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Widely viewed as a luxury, is driving in Singapore all fun and games? We share some of the downside of driving on this sunny island.

03 Aug 2018

As car enthusiasts, we enjoy a range of activities relating to cars. While some love to wash and detail their car to showroom standards, others seek the unrealised potential of their cars. What all of us can agree on would be the joy of driving.

Unlike those who view it as just another mode of transport, driving is an intimate activity, the delicate interaction with and control over the machine that we love. Yet, like how a dash of the wrong ingredient can spoil the soup, external factors can easily spoil the enjoyable aspects of driving. Many might feel that the day-to-day driving experience in Singapore leaves much to be desired.

Here are eight of the worst things about driving in Singapore.

Traffic jams are a common sight on our roads during peak hours
1. Too little space, too many cars

Despite the various policies in place, such as Certificate Of Entitlement (COE) and Electronic Road Pricing (ERP), to control the population of cars and traffic, the scarce land space and limited roads in Singapore remains to be a huge constraint for the current population of vehicles sharing the roads. This results in horrible traffic conditions especially on major expressways during peak hours.

Chances are you are either sitting in a jam on the way to work or are having a hard time navigating through the sea of slow moving 'turtles' trying not to miss your exit, needless to say, the heavy traffic is definitely one of the worst aspects of driving in Singapore.

ERP: One of the many costs asssociated with driving in Singapore
2. Nothing comes cheap

Although Singapore's COE system is renowned worldwide as the significant cause of our ridiculous car pricing, what's not as widely known is that the cost incurred from driving in our city isn't insignificant as well. Being much costlier than taking public transports, it is easy to see why driving in Singapore is widely considered as a luxury.

Step into a coffee shop and it would not be unusual to overhear laments on the seemingly ever-increasing petrol cost, parking fee and, of course, the ERP, which was put in the spotlight by local movie productions such as Jack Neo's 'Money No Enough 2', which struck a chord with many Singaporeans. The word 'cheap' has no place in the context of driving in Singapore.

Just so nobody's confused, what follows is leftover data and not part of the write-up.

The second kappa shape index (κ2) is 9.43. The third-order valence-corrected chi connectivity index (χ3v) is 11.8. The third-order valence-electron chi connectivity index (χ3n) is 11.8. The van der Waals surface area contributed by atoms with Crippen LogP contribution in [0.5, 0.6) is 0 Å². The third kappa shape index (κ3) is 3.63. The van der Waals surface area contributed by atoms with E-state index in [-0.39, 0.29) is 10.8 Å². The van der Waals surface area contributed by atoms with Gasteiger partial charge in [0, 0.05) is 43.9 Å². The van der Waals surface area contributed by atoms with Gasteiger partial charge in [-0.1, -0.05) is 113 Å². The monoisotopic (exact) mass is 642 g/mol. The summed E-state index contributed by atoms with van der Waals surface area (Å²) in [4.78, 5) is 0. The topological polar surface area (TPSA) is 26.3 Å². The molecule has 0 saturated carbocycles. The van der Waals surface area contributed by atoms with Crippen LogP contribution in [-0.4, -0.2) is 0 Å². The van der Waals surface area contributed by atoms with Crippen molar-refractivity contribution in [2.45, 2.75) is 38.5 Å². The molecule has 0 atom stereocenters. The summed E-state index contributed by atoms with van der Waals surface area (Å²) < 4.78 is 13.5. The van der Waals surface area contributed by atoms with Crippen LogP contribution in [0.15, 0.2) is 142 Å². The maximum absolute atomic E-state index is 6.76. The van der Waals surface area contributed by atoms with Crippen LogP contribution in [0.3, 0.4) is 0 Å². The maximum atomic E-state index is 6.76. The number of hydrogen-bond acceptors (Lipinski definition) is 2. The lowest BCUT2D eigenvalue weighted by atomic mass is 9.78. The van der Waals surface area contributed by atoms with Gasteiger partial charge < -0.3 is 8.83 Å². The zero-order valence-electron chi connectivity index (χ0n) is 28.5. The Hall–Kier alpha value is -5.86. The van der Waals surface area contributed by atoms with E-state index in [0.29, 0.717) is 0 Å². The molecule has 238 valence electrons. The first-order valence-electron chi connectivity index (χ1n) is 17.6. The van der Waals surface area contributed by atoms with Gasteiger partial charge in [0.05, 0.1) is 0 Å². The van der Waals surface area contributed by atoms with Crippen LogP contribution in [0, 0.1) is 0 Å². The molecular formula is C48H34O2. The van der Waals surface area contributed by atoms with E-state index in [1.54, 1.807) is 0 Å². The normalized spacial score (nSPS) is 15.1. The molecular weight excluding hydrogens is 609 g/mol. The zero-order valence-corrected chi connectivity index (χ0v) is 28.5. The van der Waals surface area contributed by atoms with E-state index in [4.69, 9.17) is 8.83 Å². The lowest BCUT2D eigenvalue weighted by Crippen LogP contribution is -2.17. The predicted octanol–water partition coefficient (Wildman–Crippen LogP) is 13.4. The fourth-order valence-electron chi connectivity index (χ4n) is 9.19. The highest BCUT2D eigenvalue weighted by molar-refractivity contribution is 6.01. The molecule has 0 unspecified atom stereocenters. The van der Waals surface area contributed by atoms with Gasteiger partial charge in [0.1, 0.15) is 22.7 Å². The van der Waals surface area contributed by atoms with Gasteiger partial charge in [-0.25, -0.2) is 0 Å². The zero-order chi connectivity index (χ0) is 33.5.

Having someone cut right in front of you is an irritating occurrence that happens way too often here
3. The fast and the furious

The hectic lifestyle of Singaporeans often manifest on their driving style. While some may be in an actual rush, zipping in and out of lanes without much care for others, there are a handful of drivers who refuse to give way as though there's a prize to be won. Needless to say, there are also a rising number of drivers who are too busy on their phones to observe the niceties when interacting with other road users.

Despite the perpetual rat race that we are all in, making the effort to practice a little courtesy and consideration towards others would go a long way in making driving in Singapore much more enjoyable not only for them, but you as well.

All it takes is to simply give this stalk a nudge to signal your intention
4. Mind-reading or mindless driving?

For reasons unknown, it seems as though the majority of our local vehicles doesn't come equipped with turn signal stalks. Drivers assume their fellow road users have some sort of telepathic ability and love to change lanes without any indication, causing a rude shock to whichever poor soul they cut right in front of.